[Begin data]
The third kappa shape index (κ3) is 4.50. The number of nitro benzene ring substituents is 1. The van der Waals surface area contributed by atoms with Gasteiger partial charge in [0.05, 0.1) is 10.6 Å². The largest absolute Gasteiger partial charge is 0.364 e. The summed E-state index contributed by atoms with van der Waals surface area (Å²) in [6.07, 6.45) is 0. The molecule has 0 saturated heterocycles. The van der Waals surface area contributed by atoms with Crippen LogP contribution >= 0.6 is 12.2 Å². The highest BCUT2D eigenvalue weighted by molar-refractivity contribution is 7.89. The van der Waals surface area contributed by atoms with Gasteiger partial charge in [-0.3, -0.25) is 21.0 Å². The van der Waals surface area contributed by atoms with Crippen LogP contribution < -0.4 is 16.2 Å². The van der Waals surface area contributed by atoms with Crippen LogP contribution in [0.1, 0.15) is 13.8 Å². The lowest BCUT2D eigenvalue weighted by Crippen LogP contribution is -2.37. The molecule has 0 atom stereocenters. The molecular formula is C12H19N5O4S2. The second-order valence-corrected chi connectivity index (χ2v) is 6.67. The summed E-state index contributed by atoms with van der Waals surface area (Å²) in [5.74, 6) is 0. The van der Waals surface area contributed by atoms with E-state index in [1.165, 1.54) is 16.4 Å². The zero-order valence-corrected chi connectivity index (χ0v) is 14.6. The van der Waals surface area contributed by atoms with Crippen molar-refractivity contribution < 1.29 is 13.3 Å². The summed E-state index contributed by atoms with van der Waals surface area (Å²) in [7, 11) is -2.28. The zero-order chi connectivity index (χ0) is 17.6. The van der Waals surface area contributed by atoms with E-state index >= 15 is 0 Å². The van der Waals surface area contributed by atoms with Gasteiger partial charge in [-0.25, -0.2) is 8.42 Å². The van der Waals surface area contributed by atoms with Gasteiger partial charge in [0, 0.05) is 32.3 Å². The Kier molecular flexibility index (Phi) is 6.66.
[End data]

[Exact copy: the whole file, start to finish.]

The third kappa shape index (κ3) is 4.50. The number of nitro benzene ring substituents is 1. The van der Waals surface area contributed by atoms with Gasteiger partial charge in [0.05, 0.1) is 10.6 Å². The largest absolute Gasteiger partial charge is 0.364 e. The summed E-state index contributed by atoms with van der Waals surface area (Å²) in [6.07, 6.45) is 0. The molecule has 0 saturated heterocycles. The van der Waals surface area contributed by atoms with Crippen LogP contribution >= 0.6 is 12.2 Å². The highest BCUT2D eigenvalue weighted by molar-refractivity contribution is 7.89. The van der Waals surface area contributed by atoms with Gasteiger partial charge in [-0.3, -0.25) is 21.0 Å². The van der Waals surface area contributed by atoms with Crippen LogP contribution < -0.4 is 16.2 Å². The van der Waals surface area contributed by atoms with Crippen LogP contribution in [0.1, 0.15) is 13.8 Å². The lowest BCUT2D eigenvalue weighted by Crippen LogP contribution is -2.37. The molecule has 0 atom stereocenters. The molecular formula is C12H19N5O4S2. The second-order valence-corrected chi connectivity index (χ2v) is 6.67. The summed E-state index contributed by atoms with van der Waals surface area (Å²) in [5.74, 6) is 0. The van der Waals surface area contributed by atoms with E-state index in [1.165, 1.54) is 16.4 Å². The zero-order valence-corrected chi connectivity index (χ0v) is 14.6. The van der Waals surface area contributed by atoms with Crippen molar-refractivity contribution < 1.29 is 13.3 Å². The summed E-state index contributed by atoms with van der Waals surface area (Å²) in [7, 11) is -2.28. The zero-order chi connectivity index (χ0) is 17.6. The van der Waals surface area contributed by atoms with E-state index >= 15 is 0 Å². The van der Waals surface area contributed by atoms with Gasteiger partial charge in [-0.25, -0.2) is 8.42 Å². The van der Waals surface area contributed by atoms with Gasteiger partial charge in [0, 0.05) is 32.3 Å². The Kier molecular flexibility index (Phi) is 6.66.